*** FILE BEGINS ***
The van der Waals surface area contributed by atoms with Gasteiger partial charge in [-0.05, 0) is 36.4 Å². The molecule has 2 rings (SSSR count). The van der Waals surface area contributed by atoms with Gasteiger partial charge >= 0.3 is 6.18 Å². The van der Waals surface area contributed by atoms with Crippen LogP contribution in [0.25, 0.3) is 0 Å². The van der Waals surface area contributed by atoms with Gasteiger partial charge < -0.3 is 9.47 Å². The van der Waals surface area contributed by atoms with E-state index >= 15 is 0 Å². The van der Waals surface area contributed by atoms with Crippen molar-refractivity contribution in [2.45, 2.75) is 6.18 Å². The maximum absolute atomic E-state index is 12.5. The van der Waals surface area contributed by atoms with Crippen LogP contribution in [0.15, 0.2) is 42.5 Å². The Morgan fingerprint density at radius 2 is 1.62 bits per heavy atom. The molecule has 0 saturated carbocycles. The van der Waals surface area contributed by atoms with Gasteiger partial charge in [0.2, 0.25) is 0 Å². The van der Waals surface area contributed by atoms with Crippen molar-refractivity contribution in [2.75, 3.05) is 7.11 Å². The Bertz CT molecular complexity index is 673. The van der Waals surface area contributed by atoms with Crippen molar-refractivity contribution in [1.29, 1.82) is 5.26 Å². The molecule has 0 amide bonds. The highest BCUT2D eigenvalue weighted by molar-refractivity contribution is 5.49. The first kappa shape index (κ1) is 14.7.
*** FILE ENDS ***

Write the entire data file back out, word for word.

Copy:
The van der Waals surface area contributed by atoms with Gasteiger partial charge in [-0.05, 0) is 36.4 Å². The molecule has 2 rings (SSSR count). The van der Waals surface area contributed by atoms with Gasteiger partial charge >= 0.3 is 6.18 Å². The van der Waals surface area contributed by atoms with Crippen LogP contribution in [0.25, 0.3) is 0 Å². The van der Waals surface area contributed by atoms with Gasteiger partial charge < -0.3 is 9.47 Å². The van der Waals surface area contributed by atoms with E-state index >= 15 is 0 Å². The van der Waals surface area contributed by atoms with Crippen molar-refractivity contribution in [2.45, 2.75) is 6.18 Å². The maximum absolute atomic E-state index is 12.5. The van der Waals surface area contributed by atoms with Crippen LogP contribution in [0.15, 0.2) is 42.5 Å². The Morgan fingerprint density at radius 2 is 1.62 bits per heavy atom. The molecule has 0 saturated carbocycles. The van der Waals surface area contributed by atoms with Gasteiger partial charge in [0.2, 0.25) is 0 Å². The van der Waals surface area contributed by atoms with Crippen molar-refractivity contribution in [2.75, 3.05) is 7.11 Å². The Bertz CT molecular complexity index is 673. The van der Waals surface area contributed by atoms with Crippen molar-refractivity contribution in [1.29, 1.82) is 5.26 Å². The molecule has 0 amide bonds. The highest BCUT2D eigenvalue weighted by molar-refractivity contribution is 5.49. The first kappa shape index (κ1) is 14.7.